After three weeks, HBO’s “The Sopranos” is rocking. The stories have been twisted gems, filled with portent, mind games, hits and layers of tension. And ratings are down. Sort of.
Turns out, even one of TV’s towering shows in its final run is getting buffeted by the winds of technology. In fact, it may be precisely because it’s one of TV’s towering shows.
Last Sunday’s “Sopranos” episode drew 6.85 million viewers, according to Nielsen Media Research. That’s almost 1 million fewer than the season opener.
But “The Sopranos” runs a handful of other times after the Sunday showing, plus people record it on their VCRs and DVRs. HBO says last season, the total viewing audience went up 46 percent through the week, which would actually bring current viewing to around 11 million.
Nielsen doesn’t track the repeat viewings through the week on pay cable, but a Nielsen report this week on DVR-recorded network shows gives HBO’s argument a lot of credibility.
In the report, Nielsen listed for the first time the top “timeshifted” series, and it showed two other things. Lots of people record shows and watch later, and the best and smartest stuff on TV is what gets recorded most.
For the week of April 2, Fox’s “House” got the most extra viewers, 2.7 million on top of the 19 million who watched live. ABC’s “Lost” was next, with 2.5 million added to its 10.8 million live viewers. Those were 14.4 percent and 22.8 percent gains, respectively.
NBC’s “The Office,” which had 1.8 million viewers watch the show on a DVR, had the biggest percentage of its audience - 31.5 percent - watching it timeshifted, while loads of other shows had more than 10 percent of their audience watching a recording.
So what does that all mean? I dunno. That’s the problem for the TV and advertising industries. No one is exactly sure how large the viewing audience really is, how valuable the ads are during all the viewings, whether ad rates should change and, basically, what the heck is going on.
What they do know is that the old-school measuring techniques are inaccurate. Nielsen is adding measurements of viewing in public places, and soon, a measure of ratings for the actual commercials. Then everyone will haggle over whether to charge and pay more, less or the same for advertising.
And what will that mean for viewers and their favorite shows? Probably a lot. But right now, it’s all a guess. And Tony Soprano thinks he has management issues.
Speaking of ads - and you might not buy this - according to the media agency MindShare, the amount of non-program time on the broadcast networks stayed about the same from 2005 to 2006.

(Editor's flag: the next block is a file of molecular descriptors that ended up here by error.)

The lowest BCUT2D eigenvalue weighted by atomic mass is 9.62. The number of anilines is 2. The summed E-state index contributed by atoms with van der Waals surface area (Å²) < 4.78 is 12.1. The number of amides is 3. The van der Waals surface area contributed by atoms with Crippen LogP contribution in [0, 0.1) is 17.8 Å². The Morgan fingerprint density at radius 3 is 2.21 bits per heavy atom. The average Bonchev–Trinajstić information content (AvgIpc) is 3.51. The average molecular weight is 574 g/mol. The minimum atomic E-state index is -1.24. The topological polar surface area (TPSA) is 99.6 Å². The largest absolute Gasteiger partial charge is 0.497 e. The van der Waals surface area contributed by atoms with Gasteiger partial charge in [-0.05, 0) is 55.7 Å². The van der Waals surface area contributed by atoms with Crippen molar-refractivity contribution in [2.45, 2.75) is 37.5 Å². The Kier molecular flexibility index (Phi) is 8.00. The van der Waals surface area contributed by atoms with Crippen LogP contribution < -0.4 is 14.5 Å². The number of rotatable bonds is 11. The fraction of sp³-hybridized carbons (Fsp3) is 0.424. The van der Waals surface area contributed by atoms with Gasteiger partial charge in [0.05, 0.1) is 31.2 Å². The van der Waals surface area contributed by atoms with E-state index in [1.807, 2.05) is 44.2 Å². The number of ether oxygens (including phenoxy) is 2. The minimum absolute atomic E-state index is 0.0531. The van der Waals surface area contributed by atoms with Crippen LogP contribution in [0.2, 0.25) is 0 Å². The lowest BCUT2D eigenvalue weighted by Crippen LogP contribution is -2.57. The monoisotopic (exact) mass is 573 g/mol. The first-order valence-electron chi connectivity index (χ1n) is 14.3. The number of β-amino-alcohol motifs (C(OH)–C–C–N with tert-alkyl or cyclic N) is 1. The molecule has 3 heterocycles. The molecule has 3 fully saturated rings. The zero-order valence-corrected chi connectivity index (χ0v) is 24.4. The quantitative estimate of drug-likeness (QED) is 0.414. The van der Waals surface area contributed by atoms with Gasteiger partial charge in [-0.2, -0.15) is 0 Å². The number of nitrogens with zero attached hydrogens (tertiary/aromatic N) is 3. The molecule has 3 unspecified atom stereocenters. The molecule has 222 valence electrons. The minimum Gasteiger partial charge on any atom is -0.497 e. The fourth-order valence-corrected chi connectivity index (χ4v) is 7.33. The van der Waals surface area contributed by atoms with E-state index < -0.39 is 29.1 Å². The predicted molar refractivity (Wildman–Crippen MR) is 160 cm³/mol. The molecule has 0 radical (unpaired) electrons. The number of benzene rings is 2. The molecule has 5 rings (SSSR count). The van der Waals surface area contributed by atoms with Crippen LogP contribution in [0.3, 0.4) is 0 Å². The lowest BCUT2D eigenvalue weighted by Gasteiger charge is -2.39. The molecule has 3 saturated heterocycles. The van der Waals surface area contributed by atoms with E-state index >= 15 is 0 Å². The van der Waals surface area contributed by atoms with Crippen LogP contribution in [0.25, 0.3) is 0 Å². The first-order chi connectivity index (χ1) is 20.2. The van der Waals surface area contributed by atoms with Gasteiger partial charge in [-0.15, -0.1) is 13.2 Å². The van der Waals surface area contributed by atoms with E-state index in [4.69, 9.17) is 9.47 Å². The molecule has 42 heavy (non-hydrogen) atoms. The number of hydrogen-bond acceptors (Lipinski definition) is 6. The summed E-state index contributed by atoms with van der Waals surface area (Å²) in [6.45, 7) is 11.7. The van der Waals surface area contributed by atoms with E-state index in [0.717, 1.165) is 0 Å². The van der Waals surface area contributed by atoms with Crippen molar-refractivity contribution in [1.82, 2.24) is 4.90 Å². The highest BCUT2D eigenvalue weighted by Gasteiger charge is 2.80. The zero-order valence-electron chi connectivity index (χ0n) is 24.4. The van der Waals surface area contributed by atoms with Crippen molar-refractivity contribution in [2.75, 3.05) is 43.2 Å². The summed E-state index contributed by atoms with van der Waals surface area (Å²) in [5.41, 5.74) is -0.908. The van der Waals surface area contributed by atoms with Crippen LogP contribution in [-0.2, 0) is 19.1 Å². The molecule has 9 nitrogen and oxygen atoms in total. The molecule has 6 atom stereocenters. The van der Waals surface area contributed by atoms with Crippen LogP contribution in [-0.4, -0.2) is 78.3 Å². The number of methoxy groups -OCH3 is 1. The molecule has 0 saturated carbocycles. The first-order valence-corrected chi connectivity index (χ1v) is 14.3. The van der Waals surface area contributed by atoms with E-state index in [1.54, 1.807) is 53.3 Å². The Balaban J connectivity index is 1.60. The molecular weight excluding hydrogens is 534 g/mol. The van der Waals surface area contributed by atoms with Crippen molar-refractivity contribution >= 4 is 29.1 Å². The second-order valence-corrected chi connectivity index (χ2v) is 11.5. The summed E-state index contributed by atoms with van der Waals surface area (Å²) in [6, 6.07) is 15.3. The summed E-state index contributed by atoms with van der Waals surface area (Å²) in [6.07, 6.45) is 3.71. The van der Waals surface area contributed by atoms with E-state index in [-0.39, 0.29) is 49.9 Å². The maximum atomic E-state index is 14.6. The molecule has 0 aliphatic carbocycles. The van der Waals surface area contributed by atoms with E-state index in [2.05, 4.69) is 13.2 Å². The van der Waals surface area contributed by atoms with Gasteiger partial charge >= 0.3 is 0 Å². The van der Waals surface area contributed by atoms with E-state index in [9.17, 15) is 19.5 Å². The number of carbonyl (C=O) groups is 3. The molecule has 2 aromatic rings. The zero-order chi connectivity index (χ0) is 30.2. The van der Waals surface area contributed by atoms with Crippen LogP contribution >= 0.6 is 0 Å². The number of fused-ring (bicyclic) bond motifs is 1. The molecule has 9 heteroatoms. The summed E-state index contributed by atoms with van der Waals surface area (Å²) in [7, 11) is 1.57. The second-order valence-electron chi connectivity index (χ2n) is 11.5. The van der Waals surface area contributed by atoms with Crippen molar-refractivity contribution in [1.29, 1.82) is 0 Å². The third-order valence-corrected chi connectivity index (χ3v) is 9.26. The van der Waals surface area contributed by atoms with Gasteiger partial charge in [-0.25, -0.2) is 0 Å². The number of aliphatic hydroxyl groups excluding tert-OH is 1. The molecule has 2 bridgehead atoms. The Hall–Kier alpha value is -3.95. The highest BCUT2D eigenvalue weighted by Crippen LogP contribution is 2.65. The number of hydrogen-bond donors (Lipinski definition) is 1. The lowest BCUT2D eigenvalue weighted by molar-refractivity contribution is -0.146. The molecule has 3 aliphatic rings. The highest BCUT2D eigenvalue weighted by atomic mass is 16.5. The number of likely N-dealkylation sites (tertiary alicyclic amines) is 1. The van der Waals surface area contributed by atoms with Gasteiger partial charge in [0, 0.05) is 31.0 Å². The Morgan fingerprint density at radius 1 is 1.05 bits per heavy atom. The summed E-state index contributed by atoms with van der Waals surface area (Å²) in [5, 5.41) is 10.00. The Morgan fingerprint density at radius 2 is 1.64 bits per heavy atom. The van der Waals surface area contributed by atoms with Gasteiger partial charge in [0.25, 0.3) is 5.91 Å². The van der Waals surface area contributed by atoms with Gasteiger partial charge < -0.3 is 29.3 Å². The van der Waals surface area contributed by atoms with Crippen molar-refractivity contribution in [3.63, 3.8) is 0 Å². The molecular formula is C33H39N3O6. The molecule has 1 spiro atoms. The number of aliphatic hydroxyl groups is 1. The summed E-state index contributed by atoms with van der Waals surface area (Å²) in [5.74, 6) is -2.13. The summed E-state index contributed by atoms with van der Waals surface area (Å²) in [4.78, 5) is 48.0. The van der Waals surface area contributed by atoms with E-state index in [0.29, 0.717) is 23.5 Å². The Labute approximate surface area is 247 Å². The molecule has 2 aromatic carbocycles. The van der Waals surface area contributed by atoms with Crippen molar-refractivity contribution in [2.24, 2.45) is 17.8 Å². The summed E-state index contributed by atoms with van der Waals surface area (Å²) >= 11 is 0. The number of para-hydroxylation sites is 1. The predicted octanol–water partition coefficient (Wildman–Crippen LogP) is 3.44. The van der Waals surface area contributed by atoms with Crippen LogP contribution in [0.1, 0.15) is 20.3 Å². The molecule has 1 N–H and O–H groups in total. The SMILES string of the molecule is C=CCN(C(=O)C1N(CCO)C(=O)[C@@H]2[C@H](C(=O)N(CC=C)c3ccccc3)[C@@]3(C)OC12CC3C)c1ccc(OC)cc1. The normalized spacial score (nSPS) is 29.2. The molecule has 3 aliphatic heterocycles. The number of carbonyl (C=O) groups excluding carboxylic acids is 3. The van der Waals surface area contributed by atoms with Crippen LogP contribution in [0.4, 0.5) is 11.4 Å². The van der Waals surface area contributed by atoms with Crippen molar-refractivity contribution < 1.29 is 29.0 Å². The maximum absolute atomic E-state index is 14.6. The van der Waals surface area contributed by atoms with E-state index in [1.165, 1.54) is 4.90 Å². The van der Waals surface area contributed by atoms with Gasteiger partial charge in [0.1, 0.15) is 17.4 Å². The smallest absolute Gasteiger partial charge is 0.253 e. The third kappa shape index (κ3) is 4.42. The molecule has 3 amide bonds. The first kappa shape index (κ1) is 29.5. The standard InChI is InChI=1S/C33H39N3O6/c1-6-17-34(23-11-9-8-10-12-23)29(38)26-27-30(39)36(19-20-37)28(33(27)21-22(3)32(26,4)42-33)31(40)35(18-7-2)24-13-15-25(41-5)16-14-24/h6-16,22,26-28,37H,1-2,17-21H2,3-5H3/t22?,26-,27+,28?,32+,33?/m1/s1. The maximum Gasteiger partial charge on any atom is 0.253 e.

That doesn’t mean that the total isn’t still big. The nets all spend about 15 minutes an hour on commercials, promos and the like during prime time, but only two networks, ABC and NBC, increased their totals in 2006, and not by much.
ABC had the most non-program time per hour, at 15:38, 12 seconds more than in 2005. Next came NBC, with 14:58 non-program time, then Fox (14:40) and CBS (13:51).
For the record, when you add in the show openings and closings, network hour dramas have fewer than 44 minutes of actual show time, and comedies get fewer than 22 minutes. On the plus side, if you record shows and skip the ads, look how much time you can save.
Cable nets were a bit higher, and MTV had the most non-programming minutes with 16:09, followed by USA (15:48), Lifetime (15:47) and Discovery (15:40).
The biggest reason there wasn’t much of an increase among the big broadcasters seems connected to a general flatness in the TV advertising market, but you’d like to think it also had something to do with network programmers realizing that, at some point, too many commercials will chase viewers away. But, probably, it’s that first thing.
Now this is a good one, but I’m also a fan of National Talk-Like-a-Pirate Day. Mark Burnett, creator of “Survivor” and “The Apprentice,” has a new show coming to CBS on May 31 called “Pirate Master.”
The show will put 16 contestants on a 179-foot sailing ship, and for 33 days, have them live like buccaneers. Sort of, anyway. They’ll sail around the Caribbean, looking for $1 million in hidden treasures, and whoever finds the most, wins. Plus, there will be a Pirates Court, where each week, some landlubber will have to walk the plank. Or maybe just leave.
Yes, of course this is just “Survivor” with a “Pirates of the Caribbean” twist. Substitute “challenges” for “treasure hunts,” and Tribal Council for Pirates Court, and it’s the same game, except the promos will have someone saying, “Arrrgh.” For what it’s worth, I’m good with that. Who doesn’t like pirates?
Finally, in today’s cool-charity item, the producers and cast of Fox’s “House” are showing a bit more social conscience than Dr. Gregory House by raising money for the National Alliance on Mental Illness, a respected organization that helps the mentally ill live better lives.
They’re selling T-shirts with Dr. House’s signature philosophy in front: “Everybody lies.” The shirts are $19.95 and can be found at www.housecharitytees.com.
// Channel Surfing
"A busy episode in which at least one character dies, two become puppets, and three are trapped and left for dead in an unlikely place.READ the article